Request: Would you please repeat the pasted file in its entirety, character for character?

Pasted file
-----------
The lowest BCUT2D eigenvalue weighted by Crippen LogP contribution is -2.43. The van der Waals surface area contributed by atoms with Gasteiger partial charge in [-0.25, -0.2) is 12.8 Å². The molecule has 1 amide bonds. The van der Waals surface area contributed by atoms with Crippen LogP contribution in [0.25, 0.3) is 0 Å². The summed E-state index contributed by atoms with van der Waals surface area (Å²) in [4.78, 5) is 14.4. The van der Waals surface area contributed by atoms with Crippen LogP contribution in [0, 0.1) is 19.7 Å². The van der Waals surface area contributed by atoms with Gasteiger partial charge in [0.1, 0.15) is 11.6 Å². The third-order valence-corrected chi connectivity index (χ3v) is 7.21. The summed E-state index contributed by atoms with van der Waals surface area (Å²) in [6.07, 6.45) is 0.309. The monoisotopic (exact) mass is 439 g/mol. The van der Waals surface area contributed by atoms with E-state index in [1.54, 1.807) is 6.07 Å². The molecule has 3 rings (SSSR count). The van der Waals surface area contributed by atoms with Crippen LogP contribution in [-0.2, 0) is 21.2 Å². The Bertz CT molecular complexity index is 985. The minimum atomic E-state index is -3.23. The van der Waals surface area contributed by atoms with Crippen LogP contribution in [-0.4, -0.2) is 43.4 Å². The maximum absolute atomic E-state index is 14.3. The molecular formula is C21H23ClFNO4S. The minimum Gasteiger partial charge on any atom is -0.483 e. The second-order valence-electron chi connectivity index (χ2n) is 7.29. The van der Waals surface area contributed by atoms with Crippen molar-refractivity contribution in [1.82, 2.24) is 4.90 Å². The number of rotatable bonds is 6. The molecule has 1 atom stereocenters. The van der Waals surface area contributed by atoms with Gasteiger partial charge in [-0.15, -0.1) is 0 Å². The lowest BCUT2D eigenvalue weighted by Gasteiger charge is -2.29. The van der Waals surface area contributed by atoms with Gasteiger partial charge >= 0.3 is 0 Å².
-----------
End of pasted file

The lowest BCUT2D eigenvalue weighted by Crippen LogP contribution is -2.43. The van der Waals surface area contributed by atoms with Gasteiger partial charge in [-0.25, -0.2) is 12.8 Å². The molecule has 1 amide bonds. The van der Waals surface area contributed by atoms with Crippen LogP contribution in [0.25, 0.3) is 0 Å². The summed E-state index contributed by atoms with van der Waals surface area (Å²) in [4.78, 5) is 14.4. The van der Waals surface area contributed by atoms with Crippen LogP contribution in [0, 0.1) is 19.7 Å². The van der Waals surface area contributed by atoms with Gasteiger partial charge in [0.1, 0.15) is 11.6 Å². The third-order valence-corrected chi connectivity index (χ3v) is 7.21. The summed E-state index contributed by atoms with van der Waals surface area (Å²) in [6.07, 6.45) is 0.309. The monoisotopic (exact) mass is 439 g/mol. The van der Waals surface area contributed by atoms with E-state index in [1.54, 1.807) is 6.07 Å². The molecule has 3 rings (SSSR count). The van der Waals surface area contributed by atoms with Crippen LogP contribution in [-0.2, 0) is 21.2 Å². The Bertz CT molecular complexity index is 985. The minimum atomic E-state index is -3.23. The van der Waals surface area contributed by atoms with Crippen LogP contribution in [-0.4, -0.2) is 43.4 Å². The maximum absolute atomic E-state index is 14.3. The molecular formula is C21H23ClFNO4S. The minimum Gasteiger partial charge on any atom is -0.483 e. The second-order valence-electron chi connectivity index (χ2n) is 7.29. The van der Waals surface area contributed by atoms with Crippen molar-refractivity contribution in [1.82, 2.24) is 4.90 Å². The number of rotatable bonds is 6. The molecule has 1 atom stereocenters. The van der Waals surface area contributed by atoms with Gasteiger partial charge in [-0.15, -0.1) is 0 Å². The lowest BCUT2D eigenvalue weighted by Gasteiger charge is -2.29. The van der Waals surface area contributed by atoms with Gasteiger partial charge >= 0.3 is 0 Å².